Sunday, 5 June 2011

Nebraska Supreme Court to hear appeal in Carla McKinney's lawsuit against pathologist in baby's death

OMAHA, Neb. — The Nebraska Supreme Court will hear on Thursday the appeal of a woman who sued a pathologist after she was cleared of a felony child abuse charge in the death of a baby in her care.
Carla McKinney, who ran a state-licensed day care at her Lincoln home, filed a lawsuit against Dr. Matthias Okoye more than a year after prosecutors dropped charges against her in the 2007 death of 4-month-old Chase Madsen.
Okoye, who was under contract with Lancaster County, performed the autopsy on the baby for the state. He told law enforcement authorities that the boy died from blunt-force trauma to the head, asphyxia and bleeding on the brain as a result of child abuse. That led police to arrest McKinney.
McKinney maintained that she never abused the baby, and that she had tried in vain to wake the infant from his nap on Oct. 17, 2007. Paramedics also failed to revive the boy. McKinney's attorney at the time suggested the boy may have died of sudden infant death syndrome.
Two pathologists hired by McKinney's defense attorney disagreed with Okoye's conclusions. Prosecutors later dropped the charge against McKinney, saying there was not enough evidence to prosecute her.
McKinney sued Okoye and his corporation, Nebraska Forensic Medical Services, seeking nearly $275,000. The lawsuit said Okoye's allegations were made "carelessly and maliciously without regard to the scientific and medical evidence available."
Last year, Lancaster County District Judge Paul Merritt Jr. dismissed McKinney's lawsuit, saying state law protecting the doctor allows him to make such decisions without the threat of being sued.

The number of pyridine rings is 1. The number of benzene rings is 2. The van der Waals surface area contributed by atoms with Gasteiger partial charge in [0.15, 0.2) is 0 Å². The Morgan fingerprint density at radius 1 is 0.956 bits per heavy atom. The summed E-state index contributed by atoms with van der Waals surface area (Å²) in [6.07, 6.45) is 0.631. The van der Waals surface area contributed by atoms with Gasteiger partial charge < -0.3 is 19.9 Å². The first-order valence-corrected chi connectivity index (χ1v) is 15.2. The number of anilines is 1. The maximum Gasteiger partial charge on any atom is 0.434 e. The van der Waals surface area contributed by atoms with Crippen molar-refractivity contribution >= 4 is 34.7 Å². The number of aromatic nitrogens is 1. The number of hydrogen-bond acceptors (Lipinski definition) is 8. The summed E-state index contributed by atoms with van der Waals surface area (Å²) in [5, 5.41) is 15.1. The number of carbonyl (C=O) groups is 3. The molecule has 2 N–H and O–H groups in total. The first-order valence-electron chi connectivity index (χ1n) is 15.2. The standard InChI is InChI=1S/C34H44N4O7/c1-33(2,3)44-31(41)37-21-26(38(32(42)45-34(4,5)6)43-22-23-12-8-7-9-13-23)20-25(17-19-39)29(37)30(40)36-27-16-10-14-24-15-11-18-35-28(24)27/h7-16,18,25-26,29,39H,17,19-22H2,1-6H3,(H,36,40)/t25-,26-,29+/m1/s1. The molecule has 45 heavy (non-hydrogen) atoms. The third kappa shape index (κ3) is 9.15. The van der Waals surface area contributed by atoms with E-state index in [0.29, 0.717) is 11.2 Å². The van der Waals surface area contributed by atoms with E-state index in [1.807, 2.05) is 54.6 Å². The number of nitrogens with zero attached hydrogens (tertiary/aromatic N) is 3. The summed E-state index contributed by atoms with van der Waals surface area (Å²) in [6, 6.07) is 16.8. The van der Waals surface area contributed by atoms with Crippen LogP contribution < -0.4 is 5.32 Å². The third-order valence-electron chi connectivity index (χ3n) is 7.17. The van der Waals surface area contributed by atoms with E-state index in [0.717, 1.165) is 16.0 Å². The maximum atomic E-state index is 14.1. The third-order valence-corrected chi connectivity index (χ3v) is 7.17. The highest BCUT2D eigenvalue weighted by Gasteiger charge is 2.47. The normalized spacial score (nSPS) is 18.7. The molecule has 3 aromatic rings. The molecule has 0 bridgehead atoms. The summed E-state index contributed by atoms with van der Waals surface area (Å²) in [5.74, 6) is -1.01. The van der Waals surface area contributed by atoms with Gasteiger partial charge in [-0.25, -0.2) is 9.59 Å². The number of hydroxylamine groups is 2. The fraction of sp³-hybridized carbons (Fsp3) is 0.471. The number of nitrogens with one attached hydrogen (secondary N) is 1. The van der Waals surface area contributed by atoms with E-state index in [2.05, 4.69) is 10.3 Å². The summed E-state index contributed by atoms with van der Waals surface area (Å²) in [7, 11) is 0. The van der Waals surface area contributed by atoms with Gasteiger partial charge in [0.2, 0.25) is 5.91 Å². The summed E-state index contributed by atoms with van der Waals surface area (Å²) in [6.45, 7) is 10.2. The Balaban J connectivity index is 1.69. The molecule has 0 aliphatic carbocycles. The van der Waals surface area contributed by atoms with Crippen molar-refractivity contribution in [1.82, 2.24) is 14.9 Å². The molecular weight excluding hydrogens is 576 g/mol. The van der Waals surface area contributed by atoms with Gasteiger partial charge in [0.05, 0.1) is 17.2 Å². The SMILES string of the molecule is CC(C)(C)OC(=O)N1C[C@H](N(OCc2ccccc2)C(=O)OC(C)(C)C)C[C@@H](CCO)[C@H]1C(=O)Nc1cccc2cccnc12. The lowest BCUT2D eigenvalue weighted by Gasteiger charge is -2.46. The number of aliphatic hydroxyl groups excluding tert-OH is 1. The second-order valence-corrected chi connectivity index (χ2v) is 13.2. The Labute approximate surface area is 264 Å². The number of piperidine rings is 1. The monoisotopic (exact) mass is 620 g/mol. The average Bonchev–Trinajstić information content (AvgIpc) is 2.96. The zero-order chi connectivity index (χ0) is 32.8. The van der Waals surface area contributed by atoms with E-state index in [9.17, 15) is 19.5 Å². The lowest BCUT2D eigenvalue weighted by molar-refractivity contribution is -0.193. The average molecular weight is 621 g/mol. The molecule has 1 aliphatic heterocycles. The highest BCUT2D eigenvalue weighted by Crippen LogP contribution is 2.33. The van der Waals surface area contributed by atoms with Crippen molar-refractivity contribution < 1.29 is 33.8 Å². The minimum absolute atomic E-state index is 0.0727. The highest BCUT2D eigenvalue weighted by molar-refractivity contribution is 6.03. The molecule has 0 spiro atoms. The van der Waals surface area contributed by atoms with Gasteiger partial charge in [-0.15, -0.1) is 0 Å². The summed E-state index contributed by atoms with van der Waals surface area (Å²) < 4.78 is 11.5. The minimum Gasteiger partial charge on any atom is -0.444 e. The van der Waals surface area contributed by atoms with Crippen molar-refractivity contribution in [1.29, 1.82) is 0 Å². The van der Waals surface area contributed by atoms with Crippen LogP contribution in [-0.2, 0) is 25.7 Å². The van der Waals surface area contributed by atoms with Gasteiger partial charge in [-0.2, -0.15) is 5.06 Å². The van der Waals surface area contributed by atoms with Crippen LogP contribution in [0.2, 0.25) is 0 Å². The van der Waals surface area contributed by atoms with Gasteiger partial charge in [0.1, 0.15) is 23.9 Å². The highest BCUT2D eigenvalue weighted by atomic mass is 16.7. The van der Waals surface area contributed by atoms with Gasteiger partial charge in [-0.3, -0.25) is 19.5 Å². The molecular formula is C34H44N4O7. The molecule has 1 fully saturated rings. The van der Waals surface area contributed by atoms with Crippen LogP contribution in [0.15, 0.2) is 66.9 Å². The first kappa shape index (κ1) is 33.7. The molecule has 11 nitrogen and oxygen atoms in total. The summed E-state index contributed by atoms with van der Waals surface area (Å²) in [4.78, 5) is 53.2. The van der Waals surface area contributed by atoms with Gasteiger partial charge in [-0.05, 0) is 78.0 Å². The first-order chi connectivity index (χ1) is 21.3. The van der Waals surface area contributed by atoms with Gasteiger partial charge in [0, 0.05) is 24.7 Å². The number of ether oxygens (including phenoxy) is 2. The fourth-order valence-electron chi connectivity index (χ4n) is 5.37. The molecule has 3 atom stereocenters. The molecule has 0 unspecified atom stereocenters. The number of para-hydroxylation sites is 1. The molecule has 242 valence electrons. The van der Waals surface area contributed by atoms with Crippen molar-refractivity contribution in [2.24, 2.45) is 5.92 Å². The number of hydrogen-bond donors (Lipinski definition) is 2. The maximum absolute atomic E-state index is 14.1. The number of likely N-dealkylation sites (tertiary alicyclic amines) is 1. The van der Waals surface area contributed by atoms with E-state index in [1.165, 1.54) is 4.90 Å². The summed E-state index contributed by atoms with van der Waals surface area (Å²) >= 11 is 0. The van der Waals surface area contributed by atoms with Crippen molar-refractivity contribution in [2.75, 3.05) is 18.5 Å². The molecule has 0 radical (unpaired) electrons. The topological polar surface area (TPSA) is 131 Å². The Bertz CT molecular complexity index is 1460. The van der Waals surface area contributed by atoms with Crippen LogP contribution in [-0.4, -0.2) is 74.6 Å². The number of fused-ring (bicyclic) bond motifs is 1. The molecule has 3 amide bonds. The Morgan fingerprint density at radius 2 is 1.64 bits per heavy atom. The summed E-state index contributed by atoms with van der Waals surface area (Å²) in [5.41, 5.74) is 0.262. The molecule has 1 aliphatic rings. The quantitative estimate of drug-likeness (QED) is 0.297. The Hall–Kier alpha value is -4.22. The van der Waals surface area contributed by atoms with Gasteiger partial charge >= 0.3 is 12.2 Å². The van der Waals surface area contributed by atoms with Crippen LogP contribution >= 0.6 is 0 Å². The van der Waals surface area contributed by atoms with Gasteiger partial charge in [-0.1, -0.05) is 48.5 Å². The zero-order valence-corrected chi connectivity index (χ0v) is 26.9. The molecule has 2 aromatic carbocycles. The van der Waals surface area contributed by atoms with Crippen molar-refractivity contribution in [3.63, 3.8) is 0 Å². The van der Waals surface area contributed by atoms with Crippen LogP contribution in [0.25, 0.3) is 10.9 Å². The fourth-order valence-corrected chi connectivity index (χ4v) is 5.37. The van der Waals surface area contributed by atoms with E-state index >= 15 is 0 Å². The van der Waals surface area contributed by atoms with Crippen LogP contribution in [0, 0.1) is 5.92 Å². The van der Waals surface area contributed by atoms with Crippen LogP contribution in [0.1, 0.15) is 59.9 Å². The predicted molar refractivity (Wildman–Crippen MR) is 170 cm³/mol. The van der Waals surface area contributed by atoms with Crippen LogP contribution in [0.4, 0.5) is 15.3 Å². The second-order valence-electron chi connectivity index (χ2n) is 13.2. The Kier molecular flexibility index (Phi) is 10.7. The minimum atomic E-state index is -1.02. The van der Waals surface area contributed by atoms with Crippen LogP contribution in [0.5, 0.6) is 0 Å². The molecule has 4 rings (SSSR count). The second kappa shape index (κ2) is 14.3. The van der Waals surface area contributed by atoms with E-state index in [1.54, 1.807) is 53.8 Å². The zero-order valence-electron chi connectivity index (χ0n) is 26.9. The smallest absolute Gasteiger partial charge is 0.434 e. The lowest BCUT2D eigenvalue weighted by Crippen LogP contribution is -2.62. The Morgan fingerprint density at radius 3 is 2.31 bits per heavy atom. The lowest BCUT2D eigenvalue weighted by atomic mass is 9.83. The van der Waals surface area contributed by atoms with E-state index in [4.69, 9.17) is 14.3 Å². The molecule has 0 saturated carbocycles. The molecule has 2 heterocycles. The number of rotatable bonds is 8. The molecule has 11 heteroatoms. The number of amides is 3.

In her appeal, McKinney's lawyer, George Moyer of Madison, wrote that the lower court erred in identifying the lawsuit as a defamation case, instead of an action for malicious prosecution.
"If recent news stories about planted evidence, coerced confessions and wrongful convictions tell us anything, it may be that common law and statutory remedies for the damage done by the criminal justice system are not enough, are too weak, and do not go far enough to deter misconduct," Moyer wrote. "These common law and statutory causes of action do not need to be further weakened by following the course of expanded privileges advocated by the defendant."
Okoye's lawyer, James Snowden of Lincoln, defended the lower court's ruling in the lawsuit.
"The district court did not err in addressing McKinney's possible defamation claim along with McKinney's malicious prosecution claim, because it appeared that McKinney could be asserting either or both claims," Snowden wrote in his reply brief submitted to the Nebraska Supreme Court.

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